Cinema in 2011 saw the strikingly bold creation of the universe, as well as an artistic rendering of the universe coming to its bleak annihilation. Audiences were strung along decimated battlefields torn apart because of war, just as they were strung along corridors and offices only to encounter a few decimated souls of Wall Street executives emotionally torn thanks to the realization of a looming stock-market debacle. Trying to escape reality, whether it was by taking cover in an underground tornado shelter, a trip to a Hawaiian resort or engaging in a cult that promises enduring happiness, proved to be an impossible task. Individuals even went to such a distance where they would lock themselves in an octagon cage, attempting to beat the senses out of one another in order to become numb to reality. Reality imperceptibly arrives at our doorstep thousands of times faster than a Formula 1 racecar. Running from it is futile. We have to be fearless and self-sufficient, like Cistercian monks or a taciturn driver with an unruffled spirit.
The strongest films of 2011 found strength in depicting humanity versus forces outside of humanity’s own control. Unbearable situations plagued individuals, families, companies, and even animals. But each film found it necessary to keenly chart the attempts, no matter how futile they may have seemed, made by individuals to alleviate their exceedingly painful and confusing situations. My 10 best films perceived that faintest of hope, perseverance, and tenacity that is forever dwelling within the insides of anything that is breathing, infinitely ready to be summoned to the surface when impending calamity strikes close to home.
Here’s my picks for The Top 30 Films Of 2011.
30. Source Code- Directed by Duncan Jones
29. City of Life and Death- Directed by Chan Lu
28. In a Better World- Directed by Susanne Bier
27. Trust- Directed by David Schwimmer
26. Point Blank- Directed by Fred Cavaye
25. Mission Impossible: Ghost Protocol- Directed by Brad Bird
24. Certified Copy- Directed by Abbas Kiarostami
23. The Trip- Directed by Michael Winterbottom
22. Cedar Rapids- Directed by Miguel Arteta
21. Uncle Boonmee the Man who can Recall His Past Lives- Directed by Apichatpong Weerasethakul
20. 13 Assassins- Directed by Takashi Miike
19. The Ides of March- Directed by George Clooney
18. Hugo- Directed by Martin Scorsese
17. The Girl with the Dragon Tattoo- Directed by David Fincher
16. Princess of Montpensier- Directed by Bertrand Tavernier
15. The Artist- Michel Hazanavicius
14. A Dangerous Method- Directed by David Cronenberg
13. Melancholia- Directed by Lars von Trier
12. Midnight in Paris- Directed by Woody Allen
11. We Need to Talk About Kevin- Directed by Lynne Ramsay
Directed by Gavin O’Connor
Warrior is a convincing look at a father and his two sons drowning in innumerable personal grief and universal issues, which result in each of them finding out who they truly are and were. Here is a film about the exploration of our true selves disguised as a mixed martial arts (MMA) movie. It is a visceral and blunt exploration into the anatomy of the alpha male. The subjects are the Conlons, from a working-class Pennsylvania town, who attempt to attain through any means necessary an anchor in which they can cling to when the emergence of reality becomes so widespread and ruthless. Warrior discharges a heap of emotion and enormous amounts of vigor.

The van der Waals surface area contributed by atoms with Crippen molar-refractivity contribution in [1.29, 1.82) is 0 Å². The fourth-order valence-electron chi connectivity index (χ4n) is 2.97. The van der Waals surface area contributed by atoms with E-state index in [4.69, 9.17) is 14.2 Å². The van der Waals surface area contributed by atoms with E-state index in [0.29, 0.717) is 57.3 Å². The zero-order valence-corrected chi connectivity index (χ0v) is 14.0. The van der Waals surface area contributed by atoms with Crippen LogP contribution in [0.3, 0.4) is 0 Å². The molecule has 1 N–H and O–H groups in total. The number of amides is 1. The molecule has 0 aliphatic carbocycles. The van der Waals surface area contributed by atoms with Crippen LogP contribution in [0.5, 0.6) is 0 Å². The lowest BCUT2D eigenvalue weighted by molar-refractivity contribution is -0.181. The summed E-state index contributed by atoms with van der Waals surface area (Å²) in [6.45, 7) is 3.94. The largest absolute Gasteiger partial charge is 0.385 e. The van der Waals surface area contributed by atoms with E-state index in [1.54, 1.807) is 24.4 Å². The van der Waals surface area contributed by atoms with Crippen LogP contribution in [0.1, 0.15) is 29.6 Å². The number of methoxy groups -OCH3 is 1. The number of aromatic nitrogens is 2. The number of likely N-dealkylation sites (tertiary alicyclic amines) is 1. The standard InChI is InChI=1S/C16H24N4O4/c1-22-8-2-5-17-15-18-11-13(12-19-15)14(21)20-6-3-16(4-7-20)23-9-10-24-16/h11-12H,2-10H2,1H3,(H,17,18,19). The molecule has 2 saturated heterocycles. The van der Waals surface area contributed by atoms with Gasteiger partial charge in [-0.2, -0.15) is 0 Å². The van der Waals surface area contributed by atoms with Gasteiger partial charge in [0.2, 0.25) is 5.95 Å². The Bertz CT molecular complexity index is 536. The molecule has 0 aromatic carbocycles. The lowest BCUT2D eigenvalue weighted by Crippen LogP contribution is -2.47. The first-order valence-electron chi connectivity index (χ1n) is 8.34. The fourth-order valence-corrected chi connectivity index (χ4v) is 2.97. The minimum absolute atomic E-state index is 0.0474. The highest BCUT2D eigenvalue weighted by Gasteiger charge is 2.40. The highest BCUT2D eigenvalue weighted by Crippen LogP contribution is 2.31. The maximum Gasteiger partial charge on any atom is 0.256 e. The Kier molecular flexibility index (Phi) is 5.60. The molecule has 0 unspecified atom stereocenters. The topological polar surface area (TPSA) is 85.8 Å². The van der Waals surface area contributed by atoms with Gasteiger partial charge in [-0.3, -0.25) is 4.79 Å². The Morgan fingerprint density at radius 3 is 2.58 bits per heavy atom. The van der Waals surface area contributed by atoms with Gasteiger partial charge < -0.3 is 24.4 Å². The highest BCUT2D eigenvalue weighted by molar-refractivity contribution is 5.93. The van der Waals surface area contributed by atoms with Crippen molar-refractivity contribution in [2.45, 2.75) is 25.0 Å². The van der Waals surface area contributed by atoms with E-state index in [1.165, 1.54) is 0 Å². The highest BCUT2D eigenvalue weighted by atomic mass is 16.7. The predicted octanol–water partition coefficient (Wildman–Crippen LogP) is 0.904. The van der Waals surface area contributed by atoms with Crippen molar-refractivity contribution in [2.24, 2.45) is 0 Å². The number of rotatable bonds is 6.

Directed by Asif Kapadia
The year’s best documentary contains an unbroken sense of harmony. It is a documentary that ignores any “˜talking heads.’ Its intentions are strictly dedicated to a narrative-like depiction of Brazilian Formula 1 driver Ayrton Senna and his ups and downs. Senna’s universal success came after he won three championships in a row during the late 80s and early 90s. A jealous competitor would interrupt his success, as well as the hypocrisy found in the upper echelons of Formula 1. But where the documentary cuts deepest is when it gets Senna to appreciate his first encounters with racing. We see a purely sensual pleasure wash across his face when he discusses go-kart racing: a time when his passion wasn’t mingling with corruption or hypocrisy.
8. Take Shelter
Directed by Jeff Nichols
Masculine anxiety has perpetually pervaded Jeff Nichols’ first two films as director. In his first feature, the sense of honor and it being desecrated made the men in Shotgun Stories pulsate with vengeance. In Take Shelter Michael Shannon finds it imperative to protect his wife (Jessica Chastain) and their hearing-impaired daughter (Tova Stewart). Shannon’s Curtis is haunted by difficult dreams. These dreams, along with apocalyptic images he experiences, lead him to live an anomalous existence as he slowly begins to lose his grip on reality. He is sure that these dreams and visions of apocalyptic clouds, multitudes of birds and zombie figures, are omens of what is to come. He then begins to extend his underground storm shelter to his wife’s dismay. Shannon is hypnotizing as a man that has heaped heavily upon him psychological defects. He is at once menacing and worthy of much lamentation. But it is Nichols’ direction that envelops us in a terrifying atmosphere and leads us to question whether or not Curtis is truly insane.
7. Martha Marcy May Marlene
Directed by Sean Durkin
First time director Sean Durkin has crafted a film of such power that long after one has seen it its ramifications still remain inextinguishable. Elizabeth Olsen is disarming as Martha, a lonely soul longing for emotional comfort and support. She turns to a cult led by a mesmerizing John Hawkes and gets accepted, oblivious to what the consequences will be. Her escape from it leads her to her sister’s home, where the consequences only heighten. Durkin’s film shows how difficult it can be to leave the past and the impossibility of regaining a normal existence when one has willingly thrown a previous one away.
6. Of Gods and Men
Directed by Xavier Beauvois
Oddly enough, amid diffused elegance, elation remains rather vague in director Xavier Beauvois’ new film. But we are nevertheless moved to tears of joy by such an articulate and poignant portrait of the devastation that threatens a monastery in the mountains of Northern Africa in Algeria in 1996. Of Gods and Men may be the most profound declaration of courage under fire seen in the last decade of cinema. The amount of importance Beauvois imbues his film with is impressive and necessary, allowing no permission of a superfluous scene because his meditation on his subject matter is unerring and mystical. Of Gods and Men is evidence of his surgical precision as filmmaker and we cannot help but be immensely moved by it. What haunts is Beauvois meticulous approach to the time before the encroachment of danger. With startling clarity he observes with precision the every day routines and rituals of these eight monks, all of whom are dedicated to their Lord Jesus Christ. When these men of god face an imminent doom, an impending war that can lead to their annihilation, the film focuses sternly on their every actions, words and gestures that are influenced by potential death.